Here are some media stories of note for Friday, June 14, 2013:The New York Times chronicles
the process that led several major digital firms to participate in the PRISM surveillance program under the National Security Agency that has stirred debate on the balance of privacy and spying in U.S. society. A secret court hearing and ruling determined how Yahoo participated. Other major firms are part of the program to share their data.
Jay Rosen, the NYU media scholar, writes on the differing approaches
to political journalism (some with a commitment and viewpoint, versus an approach with none evident). He uses the case of Glenn Greenwald of The Guardian, who this past week has revealed several elements of the National Security Agency spying case via source Edward Snowden, as his example of one of two valid approaches to reporting. He calls these two approaches politics: none and politics: some. He feels both need to share the stage.
The New York TImes looks at the practices
of the Bloomberg News agency and reports a symbiotic relationship between the news pursuits and business pursuits of the company, in part through the use of its powerful data terminals to break news. The Times raises questions about the ethics of the tactics by reporters to generate market-moving content.
Media stories of note for Monday, March 25, 2013:
Matthew Ingram, writing for paidContent,
relates his discussions with media scholars Jay Rosen and Clay Shirky on the future of media. Their conclusion: there is a "barbell" issue in media, with either end of media, big and small, generally in good shape with strong reputations or relationships. But the middle remains quite uncertain. While Ingram doesn't suggest solutions, he concludes the challenges for medium-sized media are significant.
Matt Sokoloff, writing for the hyperlocal StreetFight blog,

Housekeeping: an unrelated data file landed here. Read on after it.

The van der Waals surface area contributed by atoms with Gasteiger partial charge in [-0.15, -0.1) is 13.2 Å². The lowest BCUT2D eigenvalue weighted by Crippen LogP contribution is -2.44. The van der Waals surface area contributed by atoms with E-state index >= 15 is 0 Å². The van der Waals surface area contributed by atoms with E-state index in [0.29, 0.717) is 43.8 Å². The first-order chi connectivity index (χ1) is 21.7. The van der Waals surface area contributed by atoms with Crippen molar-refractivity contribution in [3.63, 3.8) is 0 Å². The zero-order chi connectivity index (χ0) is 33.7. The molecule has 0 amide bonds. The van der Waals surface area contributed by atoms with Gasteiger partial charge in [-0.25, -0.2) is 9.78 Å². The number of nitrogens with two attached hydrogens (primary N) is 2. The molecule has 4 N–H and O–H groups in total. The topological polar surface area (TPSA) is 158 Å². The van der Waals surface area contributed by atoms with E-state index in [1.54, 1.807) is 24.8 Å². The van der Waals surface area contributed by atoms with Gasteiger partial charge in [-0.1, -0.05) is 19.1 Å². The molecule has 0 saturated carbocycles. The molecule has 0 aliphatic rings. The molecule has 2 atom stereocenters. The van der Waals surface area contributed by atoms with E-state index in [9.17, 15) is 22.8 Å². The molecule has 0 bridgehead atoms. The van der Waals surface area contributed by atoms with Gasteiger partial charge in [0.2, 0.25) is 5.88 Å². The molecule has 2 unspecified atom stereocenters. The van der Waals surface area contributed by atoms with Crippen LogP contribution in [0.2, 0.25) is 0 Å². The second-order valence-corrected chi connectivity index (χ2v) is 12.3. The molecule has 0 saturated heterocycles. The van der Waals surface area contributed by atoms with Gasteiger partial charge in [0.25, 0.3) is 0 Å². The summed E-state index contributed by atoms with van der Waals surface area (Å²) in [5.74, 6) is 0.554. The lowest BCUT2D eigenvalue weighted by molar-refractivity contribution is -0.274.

suggests newspapers could evolve into "local membership" organizations, using their reach to connect people to a series of services, programs, discounts and offers. The opportunities would deliver strong revenue, too.
Lauren Hockenson, writing for 10000 Words
, discusses the relatively new phenomenon of hacking journalist accounts and provides a tip sheet on two-step verification to protect online identities. She argues it's a necessity, given some of the recent events.
Some media stories of note for Monday, February 18, 2013:
Frederic Filloux, in his weekly Monday Note,
writes about the need for a digital "new journalism" that sheds many traits of the legacy newsroom. He says traditional newspaper writing is aging badly and that new work needs to reflect four developments: readers' time budget, the trust factor with the brand, the speedier competition from within, and magazine writing elegance.
Jay Rosen, the New York University journalism scholar, talks about five shifts in media power
in his latest post on Pressthink: writers ascendant on publishers, shifting scarcity of content, the economics of human presence (in conferences run by organizations, for instance), the renewed importance of voice, and the rise of niche journalism.
Andrew Beaujon of Poynter examines the most recent column
from Washington Post ombudsman Patrick Pexton, who surmises he may be the last one to hold that job at the news organization. With a newsroom in likely need of further cuts, his job is a "tempting target," Pexton concludes.
Media notes for Saturday-Sunday:
Jay Rosen, the journalism scholar at New York University, publishes on his Pressthink blog
a succinct yet wide-ranging argument about the climate in traditional journalism --- what it is right about (among other things, overload), what it is wrong about (among other things, business ignorance) --- that summarizes the challenges of the craft.
Jay Kirsch, the president of AOL's business, technology and entertainment group, weighs in on
the recent controversy involving CBS' involvement in its subsidiary CNET's decision to recognize a CBS rival and litigant with an award (the award was rescinded and CNET was restrained from writing about the rival Dish Network product). Kirsch writes at TechCrunch (one of AOL's holdings) such involvement in the so-called church and state relationship doesn't hurt the church --- it hurts the state.
David Gelernter, the Yale computer science professor widely credited for his foresight about the web, writes for Wired
on the emergence of information timeline streams and how they will create the end of the web, the reorienting of search, and the shift of computers to devices that "tune in" to the latest information.
David Carr, in his latest Media Equation column
for The New York Times, reports on how traditional media aren't faring badly, at least for the time being. Media companies have managed in 2012 to perform ahead of many other industries and cope with change. "Eventually we may be right — the sky will fall and the business will collapse — but for the time being, the sky over traditional media is blue and it’s raining green," he writes.